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Neuroscience. 2013 Sep 17;248:345-58. doi: 10.1016/j.neuroscience.2013.06.010. Epub 2013 Jun 15.

Differential cellular localization of antioxidant enzymes in the trigeminal ganglion.

Author information

1
Department of Neurology, School of Medicine, Keio University, 35 Shinanomachi, Shinjuku-ku, Tokyo 160-8582, Japan; Department of Dentistry and Oral Surgery, School of Medicine, Keio University, 35 Shinanomachi, Shinjuku-ku, Tokyo 160-8582, Japan; Japan Society for the Promotion of Science, 8 Ichiban-cho, Chiyoda-ku, Tokyo 102-8472, Japan.
2
Department of Neurology, School of Medicine, Keio University, 35 Shinanomachi, Shinjuku-ku, Tokyo 160-8582, Japan. Electronic address: mshibata@a7.keio.jp.
3
Department of Neurology, School of Medicine, Keio University, 35 Shinanomachi, Shinjuku-ku, Tokyo 160-8582, Japan.
4
Department of Physiology, School of Medicine, Keio University, 35 Shinanomachi, Shinjuku-ku, Tokyo 160-8582, Japan.
5
Department of Biochemistry and Biophysics, Graduate School of Health and Sciences, Tokyo Medical and Dental University, 1-5-45 Yushima, Bunkyo-ku, Tokyo 113-8510, Japan.
6
Department of Dentistry and Oral Surgery, School of Medicine, Keio University, 35 Shinanomachi, Shinjuku-ku, Tokyo 160-8582, Japan.

Abstract

Because of its high oxygen demands, neural tissue is predisposed to oxidative stress. Here, our aim was to clarify the cellular localization of antioxidant enzymes in the trigeminal ganglion. We found that the transcriptional factor Sox10 is localized exclusively in satellite glial cells (SGCs) in the adult trigeminal ganglion. The use of transgenic mice that express the fluorescent protein Venus under the Sox10 promoter enabled us to distinguish between neurons and SGCs. Although both superoxide dismutases 1 and 2 were present in the neurons, only superoxide dismutase 1 was identified in SGCs. The enzymes relevant to hydrogen peroxide degradation displayed differential cellular localization, such that neurons were endowed with glutathione peroxidase 1 and thioredoxin 2, and catalase and thioredoxin 2 were present in SGCs. Our immunohistochemical finding showed that only SGCs were labeled by the oxidative damage marker 8-hydroxy-2'-deoxyguanosine, which indicates that the antioxidant systems of SGCs were less potent. The transient receptor potential vanilloid subfamily member 1 (TRPV1), the capsaicin receptor, is implicated in inflammatory hyperalgesia, and we demonstrated that topical capsaicin application causes short-lasting mechanical hyperalgesia in the face. Our cell-based assay revealed that TRPV1 agonist stimulation in the presence of TRPV1 overexpression caused reactive oxygen species-mediated caspase-3 activation. Moreover, capsaicin induced the cellular demise of primary TRPV1-positive trigeminal ganglion neurons in a dose-dependent manner, and this effect was inhibited by a free radical scavenger and a pancaspase inhibitor. This study delineates the localization of antioxidative stress-related enzymes in the trigeminal ganglion and reveals the importance of the pivotal role of reactive oxygen species in the TRPV1-mediated caspase-dependent cell death of trigeminal ganglion neurons. Therapeutic measures for antioxidative stress should be taken to prevent damage to trigeminal primary sensory neurons in inflammatory pain disorders.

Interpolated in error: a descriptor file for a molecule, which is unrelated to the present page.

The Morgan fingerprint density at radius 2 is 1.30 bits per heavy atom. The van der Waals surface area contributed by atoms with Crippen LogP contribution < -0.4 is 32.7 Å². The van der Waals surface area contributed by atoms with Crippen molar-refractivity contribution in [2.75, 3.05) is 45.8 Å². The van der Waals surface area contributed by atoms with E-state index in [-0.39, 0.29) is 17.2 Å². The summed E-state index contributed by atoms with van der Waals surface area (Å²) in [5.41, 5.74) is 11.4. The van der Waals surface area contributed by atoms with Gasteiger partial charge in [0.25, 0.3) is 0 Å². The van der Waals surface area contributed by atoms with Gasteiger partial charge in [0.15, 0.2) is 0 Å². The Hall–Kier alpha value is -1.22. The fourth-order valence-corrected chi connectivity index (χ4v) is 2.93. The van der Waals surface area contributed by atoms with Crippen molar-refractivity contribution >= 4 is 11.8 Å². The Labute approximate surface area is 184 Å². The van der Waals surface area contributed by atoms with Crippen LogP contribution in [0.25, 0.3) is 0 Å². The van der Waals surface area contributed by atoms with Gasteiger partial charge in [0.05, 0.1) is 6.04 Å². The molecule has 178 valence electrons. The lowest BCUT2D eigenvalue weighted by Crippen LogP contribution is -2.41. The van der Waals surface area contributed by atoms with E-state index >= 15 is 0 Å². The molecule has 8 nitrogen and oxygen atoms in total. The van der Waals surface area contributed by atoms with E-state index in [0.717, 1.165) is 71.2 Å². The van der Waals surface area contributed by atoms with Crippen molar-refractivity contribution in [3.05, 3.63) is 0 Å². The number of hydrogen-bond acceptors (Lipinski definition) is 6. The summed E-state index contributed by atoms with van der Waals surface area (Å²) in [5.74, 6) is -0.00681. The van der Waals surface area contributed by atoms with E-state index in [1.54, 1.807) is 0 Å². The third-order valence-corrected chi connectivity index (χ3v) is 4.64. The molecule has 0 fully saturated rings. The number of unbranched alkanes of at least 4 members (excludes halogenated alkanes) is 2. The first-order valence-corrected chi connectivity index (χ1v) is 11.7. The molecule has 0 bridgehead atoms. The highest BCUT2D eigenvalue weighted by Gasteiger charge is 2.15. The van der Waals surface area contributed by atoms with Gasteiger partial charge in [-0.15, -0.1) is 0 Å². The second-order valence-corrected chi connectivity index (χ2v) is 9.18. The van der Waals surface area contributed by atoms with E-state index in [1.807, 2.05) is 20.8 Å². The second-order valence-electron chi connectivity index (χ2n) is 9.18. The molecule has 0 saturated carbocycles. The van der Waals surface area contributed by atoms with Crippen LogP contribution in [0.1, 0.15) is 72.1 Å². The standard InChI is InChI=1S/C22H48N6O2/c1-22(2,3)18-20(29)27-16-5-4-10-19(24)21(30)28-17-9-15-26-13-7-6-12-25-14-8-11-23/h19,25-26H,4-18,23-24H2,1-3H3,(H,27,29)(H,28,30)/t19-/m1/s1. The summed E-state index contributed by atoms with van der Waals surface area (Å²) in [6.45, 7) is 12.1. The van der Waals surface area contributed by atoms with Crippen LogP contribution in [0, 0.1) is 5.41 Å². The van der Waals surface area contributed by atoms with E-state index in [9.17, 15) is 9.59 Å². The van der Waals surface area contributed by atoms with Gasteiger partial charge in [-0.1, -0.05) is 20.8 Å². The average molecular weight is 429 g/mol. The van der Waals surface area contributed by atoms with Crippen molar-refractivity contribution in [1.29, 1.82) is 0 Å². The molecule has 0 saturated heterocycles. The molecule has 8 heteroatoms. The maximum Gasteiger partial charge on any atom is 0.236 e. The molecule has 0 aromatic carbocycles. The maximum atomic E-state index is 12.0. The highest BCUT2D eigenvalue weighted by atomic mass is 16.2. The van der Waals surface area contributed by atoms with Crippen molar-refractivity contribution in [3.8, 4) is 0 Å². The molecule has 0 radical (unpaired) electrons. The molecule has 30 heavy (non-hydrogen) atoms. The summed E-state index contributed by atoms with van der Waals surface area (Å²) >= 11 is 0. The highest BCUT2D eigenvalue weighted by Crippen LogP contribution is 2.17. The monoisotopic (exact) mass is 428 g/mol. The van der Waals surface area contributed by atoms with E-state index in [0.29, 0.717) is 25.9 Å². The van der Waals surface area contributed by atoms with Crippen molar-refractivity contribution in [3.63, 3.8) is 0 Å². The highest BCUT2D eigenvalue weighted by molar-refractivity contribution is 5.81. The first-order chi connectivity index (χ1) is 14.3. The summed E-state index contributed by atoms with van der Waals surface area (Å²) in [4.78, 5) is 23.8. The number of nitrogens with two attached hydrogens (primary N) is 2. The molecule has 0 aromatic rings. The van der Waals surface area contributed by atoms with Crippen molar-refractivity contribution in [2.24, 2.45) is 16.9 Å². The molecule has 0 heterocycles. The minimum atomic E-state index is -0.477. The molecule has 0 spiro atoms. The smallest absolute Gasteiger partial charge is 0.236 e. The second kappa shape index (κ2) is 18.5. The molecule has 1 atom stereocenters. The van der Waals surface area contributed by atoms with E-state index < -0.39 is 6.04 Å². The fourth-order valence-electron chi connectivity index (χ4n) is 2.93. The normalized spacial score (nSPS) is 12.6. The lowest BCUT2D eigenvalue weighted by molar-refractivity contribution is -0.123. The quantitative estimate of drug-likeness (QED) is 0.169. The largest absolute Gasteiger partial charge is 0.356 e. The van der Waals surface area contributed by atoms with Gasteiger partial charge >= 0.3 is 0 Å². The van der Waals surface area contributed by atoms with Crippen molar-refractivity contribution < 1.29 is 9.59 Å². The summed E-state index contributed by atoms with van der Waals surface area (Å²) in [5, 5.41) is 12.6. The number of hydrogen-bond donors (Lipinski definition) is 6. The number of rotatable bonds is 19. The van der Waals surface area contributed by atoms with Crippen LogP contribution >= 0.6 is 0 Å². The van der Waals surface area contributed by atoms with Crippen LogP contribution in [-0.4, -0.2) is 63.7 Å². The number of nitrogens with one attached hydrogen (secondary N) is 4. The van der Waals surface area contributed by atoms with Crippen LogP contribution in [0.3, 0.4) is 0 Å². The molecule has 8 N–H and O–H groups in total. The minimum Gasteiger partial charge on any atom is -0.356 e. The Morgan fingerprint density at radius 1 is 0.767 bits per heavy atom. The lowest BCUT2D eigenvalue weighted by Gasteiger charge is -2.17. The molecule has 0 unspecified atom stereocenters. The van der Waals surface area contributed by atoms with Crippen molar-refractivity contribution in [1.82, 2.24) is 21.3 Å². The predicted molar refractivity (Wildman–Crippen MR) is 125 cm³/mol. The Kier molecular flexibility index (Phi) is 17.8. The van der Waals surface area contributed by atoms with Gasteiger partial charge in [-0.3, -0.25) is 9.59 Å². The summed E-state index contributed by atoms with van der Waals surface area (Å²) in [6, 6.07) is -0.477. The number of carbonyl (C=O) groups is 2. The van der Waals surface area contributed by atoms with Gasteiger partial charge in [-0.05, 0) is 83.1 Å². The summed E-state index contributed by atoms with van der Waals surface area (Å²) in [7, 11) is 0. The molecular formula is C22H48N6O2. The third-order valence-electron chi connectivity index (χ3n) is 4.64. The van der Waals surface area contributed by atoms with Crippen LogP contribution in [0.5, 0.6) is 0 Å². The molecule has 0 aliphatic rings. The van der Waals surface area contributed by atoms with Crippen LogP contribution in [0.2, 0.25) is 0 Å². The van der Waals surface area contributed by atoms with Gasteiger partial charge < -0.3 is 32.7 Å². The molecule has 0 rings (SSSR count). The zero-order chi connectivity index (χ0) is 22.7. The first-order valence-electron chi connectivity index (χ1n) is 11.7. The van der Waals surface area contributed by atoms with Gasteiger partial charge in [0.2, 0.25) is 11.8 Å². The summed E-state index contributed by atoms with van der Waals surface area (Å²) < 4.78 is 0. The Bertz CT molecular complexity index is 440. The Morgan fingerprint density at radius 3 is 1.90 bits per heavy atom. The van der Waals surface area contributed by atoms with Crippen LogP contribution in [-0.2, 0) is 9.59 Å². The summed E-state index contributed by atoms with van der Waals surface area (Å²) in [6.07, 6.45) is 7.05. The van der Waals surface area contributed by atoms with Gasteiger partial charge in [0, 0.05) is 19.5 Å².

KEYWORDS:

catalase; glutathione peroxidase; inflammatory pain; transient receptor potential vanilloid subfamily member 1, caspase; trigeminal ganglion

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